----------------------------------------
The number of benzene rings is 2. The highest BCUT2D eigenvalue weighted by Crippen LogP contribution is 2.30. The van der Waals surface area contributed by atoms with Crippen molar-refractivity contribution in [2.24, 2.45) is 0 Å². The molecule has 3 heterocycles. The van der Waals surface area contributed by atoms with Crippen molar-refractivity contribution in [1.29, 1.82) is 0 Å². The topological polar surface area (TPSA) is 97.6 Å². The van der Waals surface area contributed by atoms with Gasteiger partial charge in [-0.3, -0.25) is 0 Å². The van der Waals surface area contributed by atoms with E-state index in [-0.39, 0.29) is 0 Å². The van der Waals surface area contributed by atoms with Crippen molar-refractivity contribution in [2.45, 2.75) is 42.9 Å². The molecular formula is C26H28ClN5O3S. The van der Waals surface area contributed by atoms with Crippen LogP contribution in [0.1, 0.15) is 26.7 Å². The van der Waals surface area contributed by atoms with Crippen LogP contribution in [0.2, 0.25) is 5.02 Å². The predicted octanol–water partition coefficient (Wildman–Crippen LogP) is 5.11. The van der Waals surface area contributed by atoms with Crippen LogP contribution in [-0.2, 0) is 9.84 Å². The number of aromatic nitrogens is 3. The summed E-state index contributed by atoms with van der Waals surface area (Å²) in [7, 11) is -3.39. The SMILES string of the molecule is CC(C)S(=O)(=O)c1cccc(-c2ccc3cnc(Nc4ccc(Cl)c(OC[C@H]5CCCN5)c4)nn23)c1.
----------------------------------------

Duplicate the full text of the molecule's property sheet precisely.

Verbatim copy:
The number of benzene rings is 2. The highest BCUT2D eigenvalue weighted by Crippen LogP contribution is 2.30. The van der Waals surface area contributed by atoms with Crippen molar-refractivity contribution in [2.24, 2.45) is 0 Å². The molecule has 3 heterocycles. The van der Waals surface area contributed by atoms with Crippen molar-refractivity contribution in [1.29, 1.82) is 0 Å². The topological polar surface area (TPSA) is 97.6 Å². The van der Waals surface area contributed by atoms with Gasteiger partial charge in [-0.3, -0.25) is 0 Å². The van der Waals surface area contributed by atoms with E-state index in [-0.39, 0.29) is 0 Å². The van der Waals surface area contributed by atoms with Crippen molar-refractivity contribution in [2.45, 2.75) is 42.9 Å². The molecular formula is C26H28ClN5O3S. The van der Waals surface area contributed by atoms with Crippen LogP contribution in [0.1, 0.15) is 26.7 Å². The van der Waals surface area contributed by atoms with Crippen LogP contribution in [0.2, 0.25) is 5.02 Å². The predicted octanol–water partition coefficient (Wildman–Crippen LogP) is 5.11. The van der Waals surface area contributed by atoms with Crippen LogP contribution in [-0.2, 0) is 9.84 Å². The number of aromatic nitrogens is 3. The summed E-state index contributed by atoms with van der Waals surface area (Å²) in [7, 11) is -3.39. The SMILES string of the molecule is CC(C)S(=O)(=O)c1cccc(-c2ccc3cnc(Nc4ccc(Cl)c(OC[C@H]5CCCN5)c4)nn23)c1.